8. Repeat 1 to 7 for an instep for the other shoe if necessary.

Step 3: Softening the Plastic Instep

  1. Define the correct pattern to drape the inside of the instep from 'Step 2'. Do this on a trial-and-error way, using paper, a pencil and scissors.
  2. Elongate the bottom of the defined pattern to overlap the sole as well as the plastic instep.
  3. Cut this pattern out of soft material (e.g. a mouse pad) and test it in the plastic instep. Adjust the cut-out where necessary.
  4. When the soft material fits well to the instep, fix it with glue in the instep.
  5. Repeat 1 to 4 for the other instep if necessary.

Step 4: Preparing the Slippers

  1. Buy regular gymnastic shoes in a shoe shop. If necessary the size can be different for both shoes.
  2. Use a seam ripper to remove the elastics of the gymnastic shoe.
  3. Put the plaster mold and the plastic instep in the regular gymnastic shoes (*). Make sure the heel of the mold fits well to the heel of the shoe. Now draw a line inside the shoe in front of the plastic instep to indicate the necessary length of the sole.
  4. Draw a second line at 1.5 cm in front of the first line, this will be used to make the blend in front of the shoe.
  5. Cut off the sole and leave the canvas on one end of the shoe.
  6. Repeat 1 to 5 for the other slipper if necessary.

(*) Ideally, you would not need the plaster molds and use the real feet of the person you are making the pantoffels for.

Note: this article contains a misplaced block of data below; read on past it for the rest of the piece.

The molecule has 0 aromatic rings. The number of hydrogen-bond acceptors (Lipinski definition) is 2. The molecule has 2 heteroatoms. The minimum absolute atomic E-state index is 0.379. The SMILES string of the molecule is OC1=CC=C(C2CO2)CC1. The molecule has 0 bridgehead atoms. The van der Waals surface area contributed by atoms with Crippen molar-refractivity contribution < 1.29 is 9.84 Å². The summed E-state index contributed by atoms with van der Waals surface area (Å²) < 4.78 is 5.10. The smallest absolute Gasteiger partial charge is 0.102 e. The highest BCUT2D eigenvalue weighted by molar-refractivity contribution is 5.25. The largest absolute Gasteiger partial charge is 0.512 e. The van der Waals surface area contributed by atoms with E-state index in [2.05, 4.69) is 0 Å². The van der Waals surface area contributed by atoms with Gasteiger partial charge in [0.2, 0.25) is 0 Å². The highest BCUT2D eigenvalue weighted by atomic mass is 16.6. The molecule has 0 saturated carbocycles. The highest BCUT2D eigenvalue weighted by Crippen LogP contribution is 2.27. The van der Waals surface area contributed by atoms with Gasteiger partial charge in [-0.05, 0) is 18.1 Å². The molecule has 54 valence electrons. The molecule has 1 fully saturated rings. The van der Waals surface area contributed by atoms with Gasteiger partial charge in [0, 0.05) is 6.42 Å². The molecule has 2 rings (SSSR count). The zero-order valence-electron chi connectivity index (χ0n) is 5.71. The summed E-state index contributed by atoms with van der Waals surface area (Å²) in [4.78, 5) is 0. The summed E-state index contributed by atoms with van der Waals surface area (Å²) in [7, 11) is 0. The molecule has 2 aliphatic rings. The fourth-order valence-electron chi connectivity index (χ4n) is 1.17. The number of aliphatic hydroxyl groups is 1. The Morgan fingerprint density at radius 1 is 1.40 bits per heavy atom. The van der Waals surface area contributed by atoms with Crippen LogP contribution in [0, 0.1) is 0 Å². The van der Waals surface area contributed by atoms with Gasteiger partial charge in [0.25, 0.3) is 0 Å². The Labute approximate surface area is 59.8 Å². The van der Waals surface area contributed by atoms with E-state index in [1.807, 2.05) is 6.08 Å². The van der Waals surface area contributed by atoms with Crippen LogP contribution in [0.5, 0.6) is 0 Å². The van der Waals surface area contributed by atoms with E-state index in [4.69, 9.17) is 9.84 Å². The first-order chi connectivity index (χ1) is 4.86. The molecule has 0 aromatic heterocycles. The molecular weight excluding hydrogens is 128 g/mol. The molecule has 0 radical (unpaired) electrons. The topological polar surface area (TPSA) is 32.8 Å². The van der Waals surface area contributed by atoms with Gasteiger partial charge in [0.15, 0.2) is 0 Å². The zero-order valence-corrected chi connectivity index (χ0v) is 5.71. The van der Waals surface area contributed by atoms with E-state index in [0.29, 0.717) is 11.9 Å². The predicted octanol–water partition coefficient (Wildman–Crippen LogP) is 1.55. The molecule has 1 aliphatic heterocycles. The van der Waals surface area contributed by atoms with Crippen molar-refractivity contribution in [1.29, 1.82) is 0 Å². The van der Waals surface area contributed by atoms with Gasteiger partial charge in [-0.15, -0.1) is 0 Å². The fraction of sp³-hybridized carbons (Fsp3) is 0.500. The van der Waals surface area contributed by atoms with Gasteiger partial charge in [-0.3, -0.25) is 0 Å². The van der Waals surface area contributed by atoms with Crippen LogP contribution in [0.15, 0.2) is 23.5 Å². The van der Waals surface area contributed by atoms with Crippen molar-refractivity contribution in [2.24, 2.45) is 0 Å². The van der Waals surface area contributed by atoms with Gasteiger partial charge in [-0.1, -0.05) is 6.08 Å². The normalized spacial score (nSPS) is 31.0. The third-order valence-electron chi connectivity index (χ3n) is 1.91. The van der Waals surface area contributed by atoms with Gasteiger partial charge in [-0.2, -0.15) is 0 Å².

Step 5: Connecting the Slippers and the Instep

  1. Put the instep back on the first line and fix its position using paper tape.
  2. Glue the bottom of the instep on the sole of the slipper using a flexible filling glue. We used Tec7 but others are possible.
  3. Allow to dry for 24h.
  4. Bend the front part of the sole as much as you can and fix its position too, using paper tape.
  5. Fill the space between the bended sole and the instep with Tec7.
  6. Allow to dry for 24h.
  7. Repeat 1 to 6 for the other slipper and instep if necessary.

Step 6: Stitching the Shoe Tip

  1. Stitch the left over canvas to the bent sole. This is a difficult task because of the hardness of the sole and the stitching angle. We recommend to us a moon shaped needle or to make this needle yourself. Hardened needles will break when you try to bend them but sheap, not hardened needles bend easily. Using a small pliers can be useful to pull the needle trough the sole.
  2. Cut away the unused canvas at the end of the seam.
  3. Sew the two parts of canvas to each other at the corner of the tip.
  4. Glue the bent sole to the rubbery sole sides of the slippers. Use a universal glue.
  5. Finish the canvas parts by adding a white border.
  6. Repeat 1 to 5 for the other slipper if necessary.

Step 7: Adding a Velcro Lace

  1. Measure the circumference of the clients ankle.
  2. Cut off a strap at this length.
  3. Sew 8 cm of the loop part of a Velcro at one end of the strap and 5 cm of the hook part on the opposite side of the strap (the other end but this time on the back side).
  4. When using a knitted strap, you could also add a soft textile band in the middle to avoid extensibility of the final lace.
  5. Cut off a second strap to make a connection between the Velcro lace and the shoe.
  6. Use the second strap to make a loop at the heel of the shoe.
  7. Repeat 1 to 6 for the other lace for the other shoe if necessary.

Step 8: Using the Outdoorpantoffels

Feel free (you or your client) to fit the pantoffels in order to see if they are already comfortable or need extra soft material, added where necessary.

Afterwards, you or your client are ready to use them. Enjoy!

About This Instructable

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Bio: We are a group of 4 students from UGent and Howest (university colleges in Belgium), 2 industrial design students and 2 occupational therapists. Together, we ... More »